How to build a login form, using C# and SQL

I recently picked up a weekly C# course, and, since I find it interesting, I take my time during the weekend to expand on what is discussed there.

For example, this week we were taught how to create a login form:

Now I’m not here to complain about the design, but the code we used is what bugged me. I know that the purpose of the lesson was to teach us how to open other forms and how to use pictureBoxes, not how to actually create a good login form, but it was so.. unrealistic.

As such, I decided to look into how to create a login form which actually logs you in and has somewhat of a database, you know?

Here’s how to do it:

In order to set up a login form, we need to create what is called a SQL database. To create it, you..

Open the Server Explorer located on the left of the screen, right click Data Connections, then Add Connection. Select the data source as “Microsoft SQL Server Database File”
Then you press Browse and select the location where you want to save the DB. It is good practice to keep your DB in a separate folder.

There we go! Now our DB is up and running. The only problem is that it is currently empty. We need to add the login info (Username/Password) to the DB. In order to do this, we’ll be creating a table:

Right click the Tables folder to create a table.

After creating the table, you’ll be greeted with this:

Our fancy table editor

Here is where we’ll add the types of data we’re going to store in our table. For this tutorial, we’ll be using:

  • username, type varchar[50]: where the usernames will be stored. The type varchar simply means “a string of characters of variable length”.
  • password, also type varchar[50].

VERY IMPORTANT: For the sake of simplicity, I will not go through secure password keeping in this tutorial. I will be tackling this issue in a later post, which I will link to here. Please do NOT actually store your passwords in plaintext.

After adding the columns, press the Update button to add them to the DB, then press Update Database. After that, right click the Tables folder and Refresh it so that the table now shows up in the DB.

For now, we’ll be adding a few usernames and passwords manually, in order to test logging in. I repeat, do NOT store passwords in plaintext in actual projects! Hash & salt your passwords!

Test usernames and passwords added. Press Shift+Alt+R to refresh the table.

That’s it for setting up the database. Now, let’s get to the fun part! Actually coding the login button!

We’ll need to find the Connection String of the Database so we can connect our Login Form to it. You can find it by right clicking the DB name and pressing properties:

Here it is, in the Properties tab.

Here’s how we’re making it work:

As you might have noticed, we’re using quite a few new elements here:

  • The SqlConnection creates a new connection to the DB using a Connection String.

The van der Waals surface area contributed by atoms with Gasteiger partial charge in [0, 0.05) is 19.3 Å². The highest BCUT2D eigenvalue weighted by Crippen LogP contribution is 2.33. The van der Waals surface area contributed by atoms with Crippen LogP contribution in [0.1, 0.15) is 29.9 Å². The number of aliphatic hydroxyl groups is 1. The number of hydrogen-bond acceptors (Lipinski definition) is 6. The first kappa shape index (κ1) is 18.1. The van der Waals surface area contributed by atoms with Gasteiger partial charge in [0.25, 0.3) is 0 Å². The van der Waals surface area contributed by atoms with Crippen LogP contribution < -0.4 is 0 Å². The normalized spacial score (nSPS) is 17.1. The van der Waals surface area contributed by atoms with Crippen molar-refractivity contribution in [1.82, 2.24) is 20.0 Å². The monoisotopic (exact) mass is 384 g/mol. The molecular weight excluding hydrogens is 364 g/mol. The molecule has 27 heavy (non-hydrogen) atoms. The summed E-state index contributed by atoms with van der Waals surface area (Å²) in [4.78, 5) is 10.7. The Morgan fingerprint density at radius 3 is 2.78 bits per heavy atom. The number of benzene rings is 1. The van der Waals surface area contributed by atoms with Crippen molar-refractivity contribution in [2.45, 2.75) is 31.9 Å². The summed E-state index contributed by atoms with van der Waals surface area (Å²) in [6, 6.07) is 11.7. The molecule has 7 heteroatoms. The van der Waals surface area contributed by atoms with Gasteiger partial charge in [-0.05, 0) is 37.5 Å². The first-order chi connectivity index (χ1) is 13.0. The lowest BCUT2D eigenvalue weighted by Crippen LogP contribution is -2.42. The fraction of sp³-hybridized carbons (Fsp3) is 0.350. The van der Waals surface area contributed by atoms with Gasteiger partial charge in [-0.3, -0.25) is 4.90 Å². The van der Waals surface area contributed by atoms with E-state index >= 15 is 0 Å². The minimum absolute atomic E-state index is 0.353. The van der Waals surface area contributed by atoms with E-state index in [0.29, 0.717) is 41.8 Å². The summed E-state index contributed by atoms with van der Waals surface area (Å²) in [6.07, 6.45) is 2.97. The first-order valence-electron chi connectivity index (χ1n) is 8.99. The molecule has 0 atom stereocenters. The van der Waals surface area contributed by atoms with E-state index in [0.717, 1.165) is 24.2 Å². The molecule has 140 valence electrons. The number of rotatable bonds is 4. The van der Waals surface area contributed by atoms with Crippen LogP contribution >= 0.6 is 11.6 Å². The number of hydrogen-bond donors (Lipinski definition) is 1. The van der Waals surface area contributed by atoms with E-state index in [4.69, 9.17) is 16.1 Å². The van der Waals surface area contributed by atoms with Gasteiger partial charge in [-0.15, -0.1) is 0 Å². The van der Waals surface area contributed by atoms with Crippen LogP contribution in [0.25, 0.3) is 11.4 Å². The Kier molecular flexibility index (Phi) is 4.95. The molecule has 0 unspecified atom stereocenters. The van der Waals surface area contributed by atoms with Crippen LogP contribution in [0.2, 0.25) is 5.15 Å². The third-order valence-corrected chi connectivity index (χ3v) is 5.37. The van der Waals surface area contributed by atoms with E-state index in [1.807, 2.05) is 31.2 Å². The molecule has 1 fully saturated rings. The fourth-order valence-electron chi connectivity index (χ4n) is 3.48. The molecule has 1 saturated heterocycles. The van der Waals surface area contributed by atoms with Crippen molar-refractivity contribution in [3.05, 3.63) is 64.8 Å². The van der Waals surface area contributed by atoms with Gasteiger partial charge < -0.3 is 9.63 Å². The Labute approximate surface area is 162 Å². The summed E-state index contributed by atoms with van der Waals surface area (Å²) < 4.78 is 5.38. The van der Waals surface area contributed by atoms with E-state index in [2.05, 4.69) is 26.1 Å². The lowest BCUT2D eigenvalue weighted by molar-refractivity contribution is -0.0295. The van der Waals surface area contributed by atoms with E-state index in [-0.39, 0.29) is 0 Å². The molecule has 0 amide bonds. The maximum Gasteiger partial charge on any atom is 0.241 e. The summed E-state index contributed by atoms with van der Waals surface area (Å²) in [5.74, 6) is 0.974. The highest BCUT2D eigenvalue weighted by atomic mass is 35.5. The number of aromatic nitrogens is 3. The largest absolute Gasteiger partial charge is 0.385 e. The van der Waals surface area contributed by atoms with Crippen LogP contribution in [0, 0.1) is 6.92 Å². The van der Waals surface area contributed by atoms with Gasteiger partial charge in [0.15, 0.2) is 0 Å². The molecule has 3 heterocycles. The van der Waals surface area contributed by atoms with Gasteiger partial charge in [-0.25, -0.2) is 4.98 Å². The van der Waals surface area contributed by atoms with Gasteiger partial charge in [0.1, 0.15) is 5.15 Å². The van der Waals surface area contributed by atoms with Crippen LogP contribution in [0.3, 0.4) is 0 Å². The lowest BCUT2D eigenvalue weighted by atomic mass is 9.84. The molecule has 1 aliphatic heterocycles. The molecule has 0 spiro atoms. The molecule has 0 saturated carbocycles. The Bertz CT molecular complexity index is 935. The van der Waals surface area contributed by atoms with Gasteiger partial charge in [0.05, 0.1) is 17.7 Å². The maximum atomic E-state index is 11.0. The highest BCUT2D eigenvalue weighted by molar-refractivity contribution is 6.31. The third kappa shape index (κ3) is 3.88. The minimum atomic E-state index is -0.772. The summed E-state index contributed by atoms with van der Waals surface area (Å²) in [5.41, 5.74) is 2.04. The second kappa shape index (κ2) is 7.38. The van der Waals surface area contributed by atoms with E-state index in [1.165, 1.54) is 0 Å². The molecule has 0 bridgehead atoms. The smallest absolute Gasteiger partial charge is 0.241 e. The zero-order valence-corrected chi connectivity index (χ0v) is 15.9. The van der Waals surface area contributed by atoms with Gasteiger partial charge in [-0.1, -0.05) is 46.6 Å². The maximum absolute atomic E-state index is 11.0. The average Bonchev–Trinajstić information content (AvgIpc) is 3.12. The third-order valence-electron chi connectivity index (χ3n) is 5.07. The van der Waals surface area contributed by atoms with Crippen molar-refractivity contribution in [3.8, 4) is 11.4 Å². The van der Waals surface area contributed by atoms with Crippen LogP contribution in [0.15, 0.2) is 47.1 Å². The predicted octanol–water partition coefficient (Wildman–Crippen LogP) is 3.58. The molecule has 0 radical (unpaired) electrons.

• With the SqlDataAdapter we communicate between the Sql DB and the DataTable.
  • In the DataTable we’re going to place what entries from the DB match what text the user entered in the username/password fields.
  • Finally, using the sda.Fill(dtbl); we’ll add the entries which match the query sent to the DB (=which elements in the table have the username and password the user wrote in the textBoxes) into the newly made DataTable.

After doing these operations, if there’s at least 1 row in the DataTable (meaning there is a match found with the same username and password in the database) we allow the connection.

Now, we can log in. But how about registering? That’s a bit more tricky. We need to establish a connection to the SQL Server, and issue a query which inserts a new row into our table.

But, before that, we should make sure that there is no one with the same username already registered :)

The logic is the same as when checking the login creditentials, but this time we only look for a matching username in our table.

Now that that’s out of the way, let’s look into adding a new row into the DB!

This is a bit complicated. The way it works is:

  1. Write the query in the commString, where @val1 and @val2 are the user/password combination which is going to be added later.
  2. Connect to the database and create a new SqlCommand(this is safer because now we have control over the input so we can sanitize it)
  3. Add the username and password in place of the val1, val2. This way we can avoid people writing SQL code in the textboxes and deleting my database.
  4. Open the connection and execute the query.

That’s it! Now we’ve got an actual working login system, allowing for registration and which does not “forget” the registered accounts after closing the application.

Next time we’ll go through some security measures that can(and should) be added to our login form (hashing + salting passwords, further prevention of SQL injections).

You can find the code of this project here.

If this has been of any help to you, please press the ❤ button!